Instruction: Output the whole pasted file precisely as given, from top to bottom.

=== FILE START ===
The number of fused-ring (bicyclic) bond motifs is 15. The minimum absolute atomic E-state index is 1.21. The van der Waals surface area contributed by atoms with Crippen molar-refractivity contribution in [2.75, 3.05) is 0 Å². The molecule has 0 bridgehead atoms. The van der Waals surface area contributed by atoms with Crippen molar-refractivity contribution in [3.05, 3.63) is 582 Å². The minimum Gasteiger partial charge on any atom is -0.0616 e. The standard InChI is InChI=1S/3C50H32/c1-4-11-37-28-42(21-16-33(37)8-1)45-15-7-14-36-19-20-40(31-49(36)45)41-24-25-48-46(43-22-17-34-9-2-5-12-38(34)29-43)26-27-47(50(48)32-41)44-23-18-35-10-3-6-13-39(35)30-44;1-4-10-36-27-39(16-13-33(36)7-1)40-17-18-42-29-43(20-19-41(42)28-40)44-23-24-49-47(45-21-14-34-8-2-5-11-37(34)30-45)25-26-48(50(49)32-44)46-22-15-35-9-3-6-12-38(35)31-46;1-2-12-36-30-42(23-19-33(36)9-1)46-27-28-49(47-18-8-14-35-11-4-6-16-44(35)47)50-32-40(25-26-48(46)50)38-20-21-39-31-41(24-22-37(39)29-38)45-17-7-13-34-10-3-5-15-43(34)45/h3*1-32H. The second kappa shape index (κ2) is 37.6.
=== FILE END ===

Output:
The number of fused-ring (bicyclic) bond motifs is 15. The minimum absolute atomic E-state index is 1.21. The van der Waals surface area contributed by atoms with Crippen molar-refractivity contribution in [2.75, 3.05) is 0 Å². The molecule has 0 bridgehead atoms. The van der Waals surface area contributed by atoms with Crippen molar-refractivity contribution in [3.05, 3.63) is 582 Å². The minimum Gasteiger partial charge on any atom is -0.0616 e. The standard InChI is InChI=1S/3C50H32/c1-4-11-37-28-42(21-16-33(37)8-1)45-15-7-14-36-19-20-40(31-49(36)45)41-24-25-48-46(43-22-17-34-9-2-5-12-38(34)29-43)26-27-47(50(48)32-41)44-23-18-35-10-3-6-13-39(35)30-44;1-4-10-36-27-39(16-13-33(36)7-1)40-17-18-42-29-43(20-19-41(42)28-40)44-23-24-49-47(45-21-14-34-8-2-5-11-37(34)30-45)25-26-48(50(49)32-44)46-22-15-35-9-3-6-12-38(35)31-46;1-2-12-36-30-42(23-19-33(36)9-1)46-27-28-49(47-18-8-14-35-11-4-6-16-44(35)47)50-32-40(25-26-48(46)50)38-20-21-39-31-41(24-22-37(39)29-38)45-17-7-13-34-10-3-5-15-43(34)45/h3*1-32H. The second kappa shape index (κ2) is 37.6.